I know when I read a story where the characters almost get together and then don't because of some stupid reason over and over again it drives me nuts. I don't mind so much if they actually are together for a bit and then split, or if there is a good reason, even a stupid misunderstanding, that I can get behind and think "okay, I can see how that might drive a wedge," then it's okay. But it's got to be believable. And I love the happily ever after endings :) Fight all you want, as long as you are together by the last page :)
    Unknown said...
    I always find the source of conflict in chick flicks fascinating - mostly, because it often seems forced. The writers came up with two character who were perfect for each other and then had to somehow had to manufacture a way to make sure there was two hours' worth of conflict between them. Being able to balance the warmth and the love of a relationships with the necessity of conflict is a lot harder than it sounds.

    Love the picture for this post, BTW! That's a story in itself.
    Sandra Ulbrich Almazan said...
    I agree that the couple has to be together for a reason. I see the "hotness" thing a lot in urban fantasy, and while it must satisfy someone's fantasies, it's not a realistic depiction of a relationship, IMO. Make me want the couple to succeed as a couple. Make them stronger as a couple than they are alone.

    Great post!
    Elana Johnson said...
    Great point about having two people get together simply because they are excruciatingly hot. That made me laugh out loud. I think the reason people get together is because somehow, some way, the other person gives them something they don't have. Patience, wisdom, tolerance, a different point of view, whatever it may be. They "complete" you, so to speak. They are what you are not, so together, you are a whole unit. Does that make sense? Probably not. Le sigh.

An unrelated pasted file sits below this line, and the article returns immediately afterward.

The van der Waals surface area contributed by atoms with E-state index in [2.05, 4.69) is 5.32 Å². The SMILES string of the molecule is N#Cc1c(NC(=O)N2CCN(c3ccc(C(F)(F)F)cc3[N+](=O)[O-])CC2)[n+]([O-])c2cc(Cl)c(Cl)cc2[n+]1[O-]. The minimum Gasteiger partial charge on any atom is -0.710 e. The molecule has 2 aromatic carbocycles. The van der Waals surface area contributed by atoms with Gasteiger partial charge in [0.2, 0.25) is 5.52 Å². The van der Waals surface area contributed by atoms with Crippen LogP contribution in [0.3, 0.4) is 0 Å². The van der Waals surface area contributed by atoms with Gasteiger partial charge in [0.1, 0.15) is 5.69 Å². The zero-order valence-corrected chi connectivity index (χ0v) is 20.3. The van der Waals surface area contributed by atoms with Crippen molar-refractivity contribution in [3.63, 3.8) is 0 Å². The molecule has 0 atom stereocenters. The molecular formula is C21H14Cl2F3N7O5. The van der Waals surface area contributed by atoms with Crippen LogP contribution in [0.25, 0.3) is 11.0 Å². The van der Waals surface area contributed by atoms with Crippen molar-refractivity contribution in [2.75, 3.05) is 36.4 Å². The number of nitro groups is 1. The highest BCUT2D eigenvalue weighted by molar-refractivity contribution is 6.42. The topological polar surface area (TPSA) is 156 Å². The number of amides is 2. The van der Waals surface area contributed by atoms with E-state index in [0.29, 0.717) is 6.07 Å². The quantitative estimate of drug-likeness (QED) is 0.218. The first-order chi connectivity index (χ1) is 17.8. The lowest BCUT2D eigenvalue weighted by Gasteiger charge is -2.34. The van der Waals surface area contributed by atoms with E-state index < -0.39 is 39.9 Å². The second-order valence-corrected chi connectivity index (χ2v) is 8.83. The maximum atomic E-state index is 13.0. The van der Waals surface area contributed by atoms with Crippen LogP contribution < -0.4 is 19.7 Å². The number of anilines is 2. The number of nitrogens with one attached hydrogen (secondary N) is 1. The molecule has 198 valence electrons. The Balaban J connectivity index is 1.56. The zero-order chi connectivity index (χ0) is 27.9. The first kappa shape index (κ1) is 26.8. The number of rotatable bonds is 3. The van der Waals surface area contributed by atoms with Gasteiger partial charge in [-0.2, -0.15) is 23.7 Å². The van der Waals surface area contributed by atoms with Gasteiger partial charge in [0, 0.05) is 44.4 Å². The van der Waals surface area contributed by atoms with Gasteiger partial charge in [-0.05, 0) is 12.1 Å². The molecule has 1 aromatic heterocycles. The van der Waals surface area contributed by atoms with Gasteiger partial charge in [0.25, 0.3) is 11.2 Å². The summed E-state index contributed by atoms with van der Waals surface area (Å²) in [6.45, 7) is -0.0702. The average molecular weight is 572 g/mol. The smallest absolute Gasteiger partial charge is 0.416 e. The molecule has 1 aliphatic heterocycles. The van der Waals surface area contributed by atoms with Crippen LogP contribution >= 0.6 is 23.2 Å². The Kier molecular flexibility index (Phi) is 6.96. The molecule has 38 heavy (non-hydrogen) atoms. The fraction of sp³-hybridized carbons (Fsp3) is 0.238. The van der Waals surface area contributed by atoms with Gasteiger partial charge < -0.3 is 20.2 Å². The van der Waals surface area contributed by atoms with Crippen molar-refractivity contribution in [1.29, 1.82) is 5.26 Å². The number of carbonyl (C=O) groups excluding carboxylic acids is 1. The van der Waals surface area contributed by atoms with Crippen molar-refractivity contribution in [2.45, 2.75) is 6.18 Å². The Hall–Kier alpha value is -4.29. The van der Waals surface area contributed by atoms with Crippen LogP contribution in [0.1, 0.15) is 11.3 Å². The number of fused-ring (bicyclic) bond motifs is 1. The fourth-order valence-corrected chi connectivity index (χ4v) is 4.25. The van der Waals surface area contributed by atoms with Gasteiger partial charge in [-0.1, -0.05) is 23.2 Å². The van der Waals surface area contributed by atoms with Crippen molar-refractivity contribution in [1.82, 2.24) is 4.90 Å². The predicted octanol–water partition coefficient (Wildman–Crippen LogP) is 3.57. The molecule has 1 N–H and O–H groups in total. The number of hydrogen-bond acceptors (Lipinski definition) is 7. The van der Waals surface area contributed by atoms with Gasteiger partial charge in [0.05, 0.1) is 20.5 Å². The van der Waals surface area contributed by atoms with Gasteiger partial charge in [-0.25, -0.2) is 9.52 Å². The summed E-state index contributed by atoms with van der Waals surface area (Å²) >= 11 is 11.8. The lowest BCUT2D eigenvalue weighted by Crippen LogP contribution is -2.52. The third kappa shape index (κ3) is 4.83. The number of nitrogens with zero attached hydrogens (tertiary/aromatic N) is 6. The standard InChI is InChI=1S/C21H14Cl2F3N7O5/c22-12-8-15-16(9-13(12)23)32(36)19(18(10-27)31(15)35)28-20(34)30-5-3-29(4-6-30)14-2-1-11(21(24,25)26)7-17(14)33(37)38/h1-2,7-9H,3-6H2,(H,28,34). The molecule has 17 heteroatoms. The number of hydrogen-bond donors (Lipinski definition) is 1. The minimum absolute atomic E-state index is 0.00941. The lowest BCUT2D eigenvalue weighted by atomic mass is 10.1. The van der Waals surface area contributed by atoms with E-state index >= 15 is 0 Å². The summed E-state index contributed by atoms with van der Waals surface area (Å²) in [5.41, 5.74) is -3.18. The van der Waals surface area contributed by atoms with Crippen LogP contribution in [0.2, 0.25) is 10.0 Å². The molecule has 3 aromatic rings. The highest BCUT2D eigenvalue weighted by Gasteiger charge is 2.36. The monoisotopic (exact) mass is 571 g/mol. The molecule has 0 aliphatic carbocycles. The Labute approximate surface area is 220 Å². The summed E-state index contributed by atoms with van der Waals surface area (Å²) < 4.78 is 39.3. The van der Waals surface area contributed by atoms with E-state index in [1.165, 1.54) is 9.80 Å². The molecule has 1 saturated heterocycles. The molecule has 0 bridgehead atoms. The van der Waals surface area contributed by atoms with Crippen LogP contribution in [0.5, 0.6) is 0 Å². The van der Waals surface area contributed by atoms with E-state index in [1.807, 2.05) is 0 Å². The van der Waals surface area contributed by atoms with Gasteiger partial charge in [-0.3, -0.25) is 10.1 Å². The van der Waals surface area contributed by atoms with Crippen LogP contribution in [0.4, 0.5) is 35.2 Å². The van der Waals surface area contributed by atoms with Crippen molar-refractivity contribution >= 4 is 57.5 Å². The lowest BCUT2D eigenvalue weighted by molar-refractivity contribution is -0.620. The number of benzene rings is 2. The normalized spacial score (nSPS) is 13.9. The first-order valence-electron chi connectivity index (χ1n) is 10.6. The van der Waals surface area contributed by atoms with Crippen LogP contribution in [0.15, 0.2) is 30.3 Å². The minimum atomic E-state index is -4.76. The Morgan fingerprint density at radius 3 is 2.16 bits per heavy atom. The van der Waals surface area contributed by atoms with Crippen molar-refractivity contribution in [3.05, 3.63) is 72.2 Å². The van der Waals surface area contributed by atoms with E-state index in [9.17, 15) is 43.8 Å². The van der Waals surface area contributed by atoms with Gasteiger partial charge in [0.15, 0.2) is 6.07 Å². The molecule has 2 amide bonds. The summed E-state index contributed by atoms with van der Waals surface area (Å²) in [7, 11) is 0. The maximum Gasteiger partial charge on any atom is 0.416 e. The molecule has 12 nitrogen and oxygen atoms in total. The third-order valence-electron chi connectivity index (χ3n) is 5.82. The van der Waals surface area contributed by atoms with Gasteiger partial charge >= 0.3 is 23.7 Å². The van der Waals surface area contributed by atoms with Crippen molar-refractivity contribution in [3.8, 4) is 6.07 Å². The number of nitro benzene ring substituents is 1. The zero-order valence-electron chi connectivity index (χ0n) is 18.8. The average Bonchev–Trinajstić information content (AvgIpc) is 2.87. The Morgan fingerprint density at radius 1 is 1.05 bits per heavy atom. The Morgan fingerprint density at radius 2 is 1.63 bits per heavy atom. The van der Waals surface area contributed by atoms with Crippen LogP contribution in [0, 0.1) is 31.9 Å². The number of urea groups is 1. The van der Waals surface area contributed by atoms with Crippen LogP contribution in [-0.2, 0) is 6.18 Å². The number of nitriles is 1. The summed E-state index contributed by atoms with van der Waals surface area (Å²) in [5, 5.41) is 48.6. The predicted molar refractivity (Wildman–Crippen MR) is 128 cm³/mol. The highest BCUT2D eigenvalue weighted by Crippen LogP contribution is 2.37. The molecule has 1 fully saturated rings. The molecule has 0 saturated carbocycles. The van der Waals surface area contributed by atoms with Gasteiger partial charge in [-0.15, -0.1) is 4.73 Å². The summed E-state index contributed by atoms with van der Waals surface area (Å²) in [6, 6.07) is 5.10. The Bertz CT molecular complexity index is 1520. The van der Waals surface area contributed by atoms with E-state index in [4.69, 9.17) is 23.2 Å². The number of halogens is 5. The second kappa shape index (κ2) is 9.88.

Great post!
    Kathryn Hupp-Harris said...
    Darn it. Conflict was the answer I was going to give.

    A problem I see in some fiction is that there is no reason for the characters to fall for each other or be in love -- other than the fact that they're both excruciatingly hot, of course.

    I love the books/movies where the hero and heroine are older or not the movie-starrish looking people.
    Annie Louden said...
    This was a great post. For some reason when I think about romantic relationships in fiction, I don't give them too much credit. But that is a great point about having the skill to write about a relationship with conflict but still having the people come back to each other. That is weakening my stereotype of romance in fiction being "fluff." Also, not sure where that stereotype came from.

Post a Comment

Newer Post Older Post Home